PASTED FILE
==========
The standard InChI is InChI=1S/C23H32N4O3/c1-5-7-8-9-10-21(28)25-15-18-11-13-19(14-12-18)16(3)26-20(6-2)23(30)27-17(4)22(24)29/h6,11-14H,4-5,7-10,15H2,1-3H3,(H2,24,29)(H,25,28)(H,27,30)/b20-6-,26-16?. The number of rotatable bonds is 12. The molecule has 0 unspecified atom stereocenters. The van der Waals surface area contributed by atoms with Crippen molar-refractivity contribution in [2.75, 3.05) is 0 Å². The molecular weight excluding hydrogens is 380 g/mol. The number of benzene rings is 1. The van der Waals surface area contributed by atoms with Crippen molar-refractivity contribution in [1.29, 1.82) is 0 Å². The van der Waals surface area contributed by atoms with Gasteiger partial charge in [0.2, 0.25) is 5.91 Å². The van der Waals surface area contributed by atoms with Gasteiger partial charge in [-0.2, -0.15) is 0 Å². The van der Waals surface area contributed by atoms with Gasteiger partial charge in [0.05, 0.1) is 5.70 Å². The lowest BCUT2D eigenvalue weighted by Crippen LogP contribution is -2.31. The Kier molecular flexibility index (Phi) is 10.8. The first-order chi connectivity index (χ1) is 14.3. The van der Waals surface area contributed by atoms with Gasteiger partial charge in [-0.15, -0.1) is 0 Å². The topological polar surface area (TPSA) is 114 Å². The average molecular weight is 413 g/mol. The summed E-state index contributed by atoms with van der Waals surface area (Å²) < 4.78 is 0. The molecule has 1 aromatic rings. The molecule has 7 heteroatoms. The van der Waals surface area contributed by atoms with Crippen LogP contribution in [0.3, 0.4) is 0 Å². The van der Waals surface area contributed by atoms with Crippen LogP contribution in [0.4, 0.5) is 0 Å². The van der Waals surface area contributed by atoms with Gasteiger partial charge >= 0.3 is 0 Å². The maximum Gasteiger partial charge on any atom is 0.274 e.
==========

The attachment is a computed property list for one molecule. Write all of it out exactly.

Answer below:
The standard InChI is InChI=1S/C23H32N4O3/c1-5-7-8-9-10-21(28)25-15-18-11-13-19(14-12-18)16(3)26-20(6-2)23(30)27-17(4)22(24)29/h6,11-14H,4-5,7-10,15H2,1-3H3,(H2,24,29)(H,25,28)(H,27,30)/b20-6-,26-16?. The number of rotatable bonds is 12. The molecule has 0 unspecified atom stereocenters. The van der Waals surface area contributed by atoms with Crippen molar-refractivity contribution in [2.75, 3.05) is 0 Å². The molecular weight excluding hydrogens is 380 g/mol. The number of benzene rings is 1. The van der Waals surface area contributed by atoms with Crippen molar-refractivity contribution in [1.29, 1.82) is 0 Å². The van der Waals surface area contributed by atoms with Gasteiger partial charge in [0.2, 0.25) is 5.91 Å². The van der Waals surface area contributed by atoms with Gasteiger partial charge in [-0.2, -0.15) is 0 Å². The van der Waals surface area contributed by atoms with Gasteiger partial charge in [0.05, 0.1) is 5.70 Å². The lowest BCUT2D eigenvalue weighted by Crippen LogP contribution is -2.31. The Kier molecular flexibility index (Phi) is 10.8. The first-order chi connectivity index (χ1) is 14.3. The van der Waals surface area contributed by atoms with Gasteiger partial charge in [-0.15, -0.1) is 0 Å². The topological polar surface area (TPSA) is 114 Å². The average molecular weight is 413 g/mol. The summed E-state index contributed by atoms with van der Waals surface area (Å²) < 4.78 is 0. The molecule has 1 aromatic rings. The molecule has 7 heteroatoms. The van der Waals surface area contributed by atoms with Crippen LogP contribution in [0.3, 0.4) is 0 Å². The van der Waals surface area contributed by atoms with Crippen LogP contribution in [0.4, 0.5) is 0 Å². The van der Waals surface area contributed by atoms with Gasteiger partial charge >= 0.3 is 0 Å². The maximum Gasteiger partial charge on any atom is 0.274 e.